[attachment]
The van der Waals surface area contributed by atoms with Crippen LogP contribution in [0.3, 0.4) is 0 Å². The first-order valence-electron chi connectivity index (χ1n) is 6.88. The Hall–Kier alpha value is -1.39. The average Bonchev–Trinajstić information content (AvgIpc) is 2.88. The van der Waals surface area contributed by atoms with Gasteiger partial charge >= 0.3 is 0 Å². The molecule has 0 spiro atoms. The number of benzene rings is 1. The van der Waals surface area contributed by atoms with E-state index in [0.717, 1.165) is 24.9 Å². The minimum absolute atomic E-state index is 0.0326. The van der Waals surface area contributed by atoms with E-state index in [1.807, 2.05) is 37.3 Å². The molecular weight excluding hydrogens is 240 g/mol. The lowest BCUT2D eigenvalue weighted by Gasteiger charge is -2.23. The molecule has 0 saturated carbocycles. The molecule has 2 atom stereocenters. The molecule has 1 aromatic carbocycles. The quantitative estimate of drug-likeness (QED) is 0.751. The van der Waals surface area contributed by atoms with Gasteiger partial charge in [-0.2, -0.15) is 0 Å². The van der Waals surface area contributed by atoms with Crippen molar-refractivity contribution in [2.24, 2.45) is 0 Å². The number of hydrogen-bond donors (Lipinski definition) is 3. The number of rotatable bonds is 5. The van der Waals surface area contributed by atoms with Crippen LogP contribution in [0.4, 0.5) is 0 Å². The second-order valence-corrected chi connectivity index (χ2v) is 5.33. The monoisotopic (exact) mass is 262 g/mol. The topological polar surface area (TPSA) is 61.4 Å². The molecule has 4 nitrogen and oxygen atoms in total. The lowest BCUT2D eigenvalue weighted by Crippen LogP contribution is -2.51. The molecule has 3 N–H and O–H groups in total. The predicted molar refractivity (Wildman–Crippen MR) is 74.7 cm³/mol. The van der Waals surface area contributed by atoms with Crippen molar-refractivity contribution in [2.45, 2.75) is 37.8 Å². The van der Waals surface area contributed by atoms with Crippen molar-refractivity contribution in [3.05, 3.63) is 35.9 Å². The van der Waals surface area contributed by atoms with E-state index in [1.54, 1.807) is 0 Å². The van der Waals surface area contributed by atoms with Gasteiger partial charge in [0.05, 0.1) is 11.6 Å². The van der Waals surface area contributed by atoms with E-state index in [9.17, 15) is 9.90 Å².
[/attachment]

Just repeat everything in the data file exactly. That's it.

The van der Waals surface area contributed by atoms with Crippen LogP contribution in [0.3, 0.4) is 0 Å². The first-order valence-electron chi connectivity index (χ1n) is 6.88. The Hall–Kier alpha value is -1.39. The average Bonchev–Trinajstić information content (AvgIpc) is 2.88. The van der Waals surface area contributed by atoms with Gasteiger partial charge >= 0.3 is 0 Å². The molecule has 0 spiro atoms. The number of benzene rings is 1. The van der Waals surface area contributed by atoms with E-state index in [0.717, 1.165) is 24.9 Å². The minimum absolute atomic E-state index is 0.0326. The van der Waals surface area contributed by atoms with E-state index in [1.807, 2.05) is 37.3 Å². The molecular weight excluding hydrogens is 240 g/mol. The lowest BCUT2D eigenvalue weighted by Gasteiger charge is -2.23. The molecule has 0 saturated carbocycles. The molecule has 2 atom stereocenters. The molecule has 1 aromatic carbocycles. The quantitative estimate of drug-likeness (QED) is 0.751. The van der Waals surface area contributed by atoms with Gasteiger partial charge in [-0.2, -0.15) is 0 Å². The van der Waals surface area contributed by atoms with Crippen molar-refractivity contribution in [2.24, 2.45) is 0 Å². The number of hydrogen-bond donors (Lipinski definition) is 3. The number of rotatable bonds is 5. The van der Waals surface area contributed by atoms with Crippen LogP contribution in [0.4, 0.5) is 0 Å². The second-order valence-corrected chi connectivity index (χ2v) is 5.33. The monoisotopic (exact) mass is 262 g/mol. The topological polar surface area (TPSA) is 61.4 Å². The molecule has 4 nitrogen and oxygen atoms in total. The lowest BCUT2D eigenvalue weighted by Crippen LogP contribution is -2.51. The molecule has 3 N–H and O–H groups in total. The predicted molar refractivity (Wildman–Crippen MR) is 74.7 cm³/mol. The van der Waals surface area contributed by atoms with Crippen molar-refractivity contribution in [2.45, 2.75) is 37.8 Å². The van der Waals surface area contributed by atoms with Crippen molar-refractivity contribution in [3.05, 3.63) is 35.9 Å². The van der Waals surface area contributed by atoms with E-state index in [1.54, 1.807) is 0 Å². The van der Waals surface area contributed by atoms with Gasteiger partial charge in [0.05, 0.1) is 11.6 Å². The van der Waals surface area contributed by atoms with E-state index in [9.17, 15) is 9.90 Å².